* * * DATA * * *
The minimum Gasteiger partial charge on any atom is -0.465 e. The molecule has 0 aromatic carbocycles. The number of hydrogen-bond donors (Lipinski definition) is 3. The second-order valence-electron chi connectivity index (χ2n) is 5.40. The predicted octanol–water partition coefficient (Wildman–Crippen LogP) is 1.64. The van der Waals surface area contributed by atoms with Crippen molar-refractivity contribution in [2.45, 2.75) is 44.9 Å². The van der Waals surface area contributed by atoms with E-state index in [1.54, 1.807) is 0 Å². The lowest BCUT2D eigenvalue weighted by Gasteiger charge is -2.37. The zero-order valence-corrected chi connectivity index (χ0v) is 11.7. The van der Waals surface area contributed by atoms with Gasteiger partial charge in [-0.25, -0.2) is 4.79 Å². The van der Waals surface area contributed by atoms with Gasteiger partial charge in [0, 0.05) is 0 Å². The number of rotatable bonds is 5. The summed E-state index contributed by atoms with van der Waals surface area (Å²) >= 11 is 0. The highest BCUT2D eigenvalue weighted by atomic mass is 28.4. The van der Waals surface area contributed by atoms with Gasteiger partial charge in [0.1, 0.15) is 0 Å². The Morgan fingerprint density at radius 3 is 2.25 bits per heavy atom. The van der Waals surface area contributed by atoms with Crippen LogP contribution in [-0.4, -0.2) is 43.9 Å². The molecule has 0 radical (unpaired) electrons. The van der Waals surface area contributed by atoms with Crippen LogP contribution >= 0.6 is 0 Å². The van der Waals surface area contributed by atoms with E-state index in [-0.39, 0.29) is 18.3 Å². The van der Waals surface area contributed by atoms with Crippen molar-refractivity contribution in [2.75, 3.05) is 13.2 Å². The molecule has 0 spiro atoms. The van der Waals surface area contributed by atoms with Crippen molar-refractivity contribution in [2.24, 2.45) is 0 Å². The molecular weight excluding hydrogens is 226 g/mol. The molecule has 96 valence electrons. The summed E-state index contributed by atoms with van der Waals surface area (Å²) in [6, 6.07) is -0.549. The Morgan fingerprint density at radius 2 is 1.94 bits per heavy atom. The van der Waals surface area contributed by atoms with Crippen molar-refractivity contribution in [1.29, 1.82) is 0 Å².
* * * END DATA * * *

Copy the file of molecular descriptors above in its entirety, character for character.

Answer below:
The minimum Gasteiger partial charge on any atom is -0.465 e. The molecule has 0 aromatic carbocycles. The number of hydrogen-bond donors (Lipinski definition) is 3. The second-order valence-electron chi connectivity index (χ2n) is 5.40. The predicted octanol–water partition coefficient (Wildman–Crippen LogP) is 1.64. The van der Waals surface area contributed by atoms with Crippen molar-refractivity contribution in [2.45, 2.75) is 44.9 Å². The van der Waals surface area contributed by atoms with E-state index in [1.54, 1.807) is 0 Å². The lowest BCUT2D eigenvalue weighted by Gasteiger charge is -2.37. The zero-order valence-corrected chi connectivity index (χ0v) is 11.7. The van der Waals surface area contributed by atoms with Gasteiger partial charge in [-0.25, -0.2) is 4.79 Å². The van der Waals surface area contributed by atoms with Gasteiger partial charge in [0, 0.05) is 0 Å². The number of rotatable bonds is 5. The summed E-state index contributed by atoms with van der Waals surface area (Å²) >= 11 is 0. The highest BCUT2D eigenvalue weighted by atomic mass is 28.4. The van der Waals surface area contributed by atoms with Gasteiger partial charge in [0.1, 0.15) is 0 Å². The Morgan fingerprint density at radius 3 is 2.25 bits per heavy atom. The van der Waals surface area contributed by atoms with Crippen LogP contribution in [-0.4, -0.2) is 43.9 Å². The molecule has 0 radical (unpaired) electrons. The van der Waals surface area contributed by atoms with Crippen LogP contribution >= 0.6 is 0 Å². The van der Waals surface area contributed by atoms with E-state index in [-0.39, 0.29) is 18.3 Å². The van der Waals surface area contributed by atoms with Crippen molar-refractivity contribution in [2.75, 3.05) is 13.2 Å². The molecule has 0 spiro atoms. The van der Waals surface area contributed by atoms with Crippen molar-refractivity contribution in [2.24, 2.45) is 0 Å². The molecular weight excluding hydrogens is 226 g/mol. The molecule has 96 valence electrons. The summed E-state index contributed by atoms with van der Waals surface area (Å²) in [6, 6.07) is -0.549. The Morgan fingerprint density at radius 2 is 1.94 bits per heavy atom. The van der Waals surface area contributed by atoms with Crippen molar-refractivity contribution in [1.29, 1.82) is 0 Å².